So many people have been caught out and found themselves stranded as airlines are grounded. Who gets paid? Who doesn’t? What happens when staff can’t get to work through no fault of their own?
Who is entitled to be paid and for what?
The UK has a remarkably flexible labour market, and the answer depends on what type of contract you have got with your staff. There is no general right for employees who don’t turn up for work to be paid, and if they are stranded and can’t get to work, you may not be obliged to pay them. Many employers do pay more than they are required to, but it is important to know when you are choosing to pay more, and when you have to pay.
Hourly paid workers
People who are paid by the hour are not automatically entitled to be paid for their absence.
Employees can ask you to allow them to take the day(s) as paid leave. You are not obliged to authorise paid leave retrospectively, but if you do so, make sure the holiday records are kept properly up to date. You cannot decide retrospectively to make this a day’s leave without the employee’s consent.
There is an historic tradition in the UK (fading fast) that distinguishes between staff on annual or monthly salaries, and those on an hourly rate – the old “white collar-blue collar” divide. Traditionally salaried staff are not paid by the hour, do not receive overtime when they work more hours, nor receive a deduction when they work less.
These staff are viewed as being paid for service, rather than for the particular work performed. This group of individuals is generally entitled to pay unless the contract provides otherwise. You should check your contracts carefully. This applies even if no work is actually performed or where the employee is prevented from working due to factors beyond their control, as long as the employee remains ready and willing to serve the employer. Ready and willing would normally mean making an effort to get to work where it is safe to do so. Local staff who could have made it in would not be automatically entitled to pay if they did not turn up.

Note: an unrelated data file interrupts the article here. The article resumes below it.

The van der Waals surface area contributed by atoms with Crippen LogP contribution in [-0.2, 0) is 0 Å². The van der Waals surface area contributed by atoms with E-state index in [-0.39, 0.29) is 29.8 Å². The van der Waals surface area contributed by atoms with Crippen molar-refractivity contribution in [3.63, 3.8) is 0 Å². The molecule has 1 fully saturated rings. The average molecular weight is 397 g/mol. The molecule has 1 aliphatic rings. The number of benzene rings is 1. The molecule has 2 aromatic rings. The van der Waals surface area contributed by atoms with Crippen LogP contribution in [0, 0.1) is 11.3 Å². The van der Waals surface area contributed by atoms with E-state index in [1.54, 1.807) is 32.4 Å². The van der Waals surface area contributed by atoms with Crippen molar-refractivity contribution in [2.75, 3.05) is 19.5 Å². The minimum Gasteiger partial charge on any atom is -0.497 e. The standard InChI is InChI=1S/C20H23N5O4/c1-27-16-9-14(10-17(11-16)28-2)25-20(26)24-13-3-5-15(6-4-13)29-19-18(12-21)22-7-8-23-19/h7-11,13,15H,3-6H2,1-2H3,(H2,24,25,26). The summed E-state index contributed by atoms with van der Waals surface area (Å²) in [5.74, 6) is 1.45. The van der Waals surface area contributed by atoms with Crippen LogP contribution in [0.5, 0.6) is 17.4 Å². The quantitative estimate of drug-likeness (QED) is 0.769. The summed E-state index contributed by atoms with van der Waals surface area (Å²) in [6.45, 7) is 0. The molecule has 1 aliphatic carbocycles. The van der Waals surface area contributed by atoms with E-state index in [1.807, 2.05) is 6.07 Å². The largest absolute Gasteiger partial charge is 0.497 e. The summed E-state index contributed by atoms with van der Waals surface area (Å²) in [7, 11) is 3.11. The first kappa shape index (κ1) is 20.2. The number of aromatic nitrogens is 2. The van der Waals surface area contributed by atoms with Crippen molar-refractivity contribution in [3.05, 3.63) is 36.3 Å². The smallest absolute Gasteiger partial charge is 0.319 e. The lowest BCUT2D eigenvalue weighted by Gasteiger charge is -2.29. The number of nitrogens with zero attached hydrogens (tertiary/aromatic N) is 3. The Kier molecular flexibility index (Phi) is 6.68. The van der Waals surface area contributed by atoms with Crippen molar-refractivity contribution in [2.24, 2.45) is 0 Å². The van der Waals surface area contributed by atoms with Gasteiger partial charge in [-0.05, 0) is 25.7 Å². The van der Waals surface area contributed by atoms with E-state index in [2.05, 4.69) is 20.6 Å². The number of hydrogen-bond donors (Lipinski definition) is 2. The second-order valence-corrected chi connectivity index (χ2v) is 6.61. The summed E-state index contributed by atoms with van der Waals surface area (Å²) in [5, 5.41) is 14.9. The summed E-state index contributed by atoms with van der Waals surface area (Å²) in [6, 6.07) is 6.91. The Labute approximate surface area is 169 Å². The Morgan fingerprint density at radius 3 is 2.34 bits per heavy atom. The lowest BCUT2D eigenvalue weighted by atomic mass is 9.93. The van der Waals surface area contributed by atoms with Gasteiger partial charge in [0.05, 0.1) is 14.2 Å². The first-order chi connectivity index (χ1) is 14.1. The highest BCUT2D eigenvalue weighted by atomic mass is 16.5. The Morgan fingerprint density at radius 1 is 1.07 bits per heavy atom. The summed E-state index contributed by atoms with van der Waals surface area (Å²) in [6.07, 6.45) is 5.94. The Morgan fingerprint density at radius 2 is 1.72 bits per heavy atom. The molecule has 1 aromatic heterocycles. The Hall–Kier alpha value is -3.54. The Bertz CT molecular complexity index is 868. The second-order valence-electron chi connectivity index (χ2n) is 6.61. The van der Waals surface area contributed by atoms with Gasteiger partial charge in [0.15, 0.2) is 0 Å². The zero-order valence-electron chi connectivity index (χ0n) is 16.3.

Many organisations no longer feel comfortable about having a two-tier contract system, and increasingly have one single-status contract that applies to all. So it’s possible your hourly paid staff may be in the same contractual position as salaried staff. A lot depends on what your contracts say.
Annual hours and flexi-hours contracts
Check the terms of your contracts – it may be that time not worked does not count for payment, and missed work will have to be performed at another time.
How long can this go on for?
No-one knows how long the delays will last. In employment law, this situation is known as “temporary frustration of contract” – when through no fault of employer or employee the contract cannot be performed.
During this period the contract is ‘on ice’ with no work being performed and no money being paid (unless the contract is set up in a particular way – see above).
Employers with time-sensitive work to be performed may find themselves needing to get in other staff or contractors to do the work. Call us if you are not sure if you need to pay your existing staff as well.
Are people going to be dismissed for absence?
Most employers are not going to dismiss people for a problem that is not their fault. However, some employers may feel they have no alternative but to “accept the frustration” of contract if this goes on too long. “Accepting the frustration” means that the employer accepts that the contract has come to an end.
The law of “frustration” says that if the underlying basis of the contract no longer exists, the contract comes to an end. This is not technically a dismissal, though it has a similar effect. Staff with less than a year’s service will find there is not a lot they can do about this, unless their dismissal is related to some form of unlawful discrimination.